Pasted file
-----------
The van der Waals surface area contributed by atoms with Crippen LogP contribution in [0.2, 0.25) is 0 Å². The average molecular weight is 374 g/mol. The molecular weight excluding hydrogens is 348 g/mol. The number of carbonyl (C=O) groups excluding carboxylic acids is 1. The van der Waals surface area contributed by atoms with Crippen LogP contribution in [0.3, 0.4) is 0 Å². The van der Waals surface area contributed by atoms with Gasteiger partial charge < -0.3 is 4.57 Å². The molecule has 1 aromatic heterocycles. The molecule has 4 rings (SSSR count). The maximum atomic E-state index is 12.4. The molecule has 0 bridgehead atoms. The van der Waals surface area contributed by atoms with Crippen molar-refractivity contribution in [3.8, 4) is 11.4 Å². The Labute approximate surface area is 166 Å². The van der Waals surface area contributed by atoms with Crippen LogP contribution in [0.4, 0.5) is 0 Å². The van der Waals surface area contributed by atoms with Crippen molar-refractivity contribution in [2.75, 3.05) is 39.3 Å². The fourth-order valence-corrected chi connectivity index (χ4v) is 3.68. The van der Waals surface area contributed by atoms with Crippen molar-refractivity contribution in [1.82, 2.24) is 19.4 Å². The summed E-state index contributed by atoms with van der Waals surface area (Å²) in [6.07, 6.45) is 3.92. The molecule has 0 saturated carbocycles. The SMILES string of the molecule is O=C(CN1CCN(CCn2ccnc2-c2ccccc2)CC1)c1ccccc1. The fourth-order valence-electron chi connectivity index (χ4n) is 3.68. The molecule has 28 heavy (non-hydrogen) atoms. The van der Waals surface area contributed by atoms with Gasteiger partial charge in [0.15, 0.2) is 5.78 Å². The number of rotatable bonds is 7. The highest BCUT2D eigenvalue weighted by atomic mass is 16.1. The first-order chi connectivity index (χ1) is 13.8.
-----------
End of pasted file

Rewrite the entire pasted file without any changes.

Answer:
The van der Waals surface area contributed by atoms with Crippen LogP contribution in [0.2, 0.25) is 0 Å². The average molecular weight is 374 g/mol. The molecular weight excluding hydrogens is 348 g/mol. The number of carbonyl (C=O) groups excluding carboxylic acids is 1. The van der Waals surface area contributed by atoms with Crippen LogP contribution in [0.3, 0.4) is 0 Å². The van der Waals surface area contributed by atoms with Gasteiger partial charge < -0.3 is 4.57 Å². The molecule has 1 aromatic heterocycles. The molecule has 4 rings (SSSR count). The maximum atomic E-state index is 12.4. The molecule has 0 bridgehead atoms. The van der Waals surface area contributed by atoms with Crippen molar-refractivity contribution in [3.8, 4) is 11.4 Å². The Labute approximate surface area is 166 Å². The van der Waals surface area contributed by atoms with Crippen LogP contribution in [0.4, 0.5) is 0 Å². The van der Waals surface area contributed by atoms with Crippen molar-refractivity contribution in [2.75, 3.05) is 39.3 Å². The fourth-order valence-corrected chi connectivity index (χ4v) is 3.68. The van der Waals surface area contributed by atoms with Crippen molar-refractivity contribution in [1.82, 2.24) is 19.4 Å². The summed E-state index contributed by atoms with van der Waals surface area (Å²) in [6.07, 6.45) is 3.92. The molecule has 0 saturated carbocycles. The SMILES string of the molecule is O=C(CN1CCN(CCn2ccnc2-c2ccccc2)CC1)c1ccccc1. The fourth-order valence-electron chi connectivity index (χ4n) is 3.68. The molecule has 28 heavy (non-hydrogen) atoms. The van der Waals surface area contributed by atoms with Gasteiger partial charge in [0.15, 0.2) is 5.78 Å². The number of rotatable bonds is 7. The highest BCUT2D eigenvalue weighted by atomic mass is 16.1. The first-order chi connectivity index (χ1) is 13.8.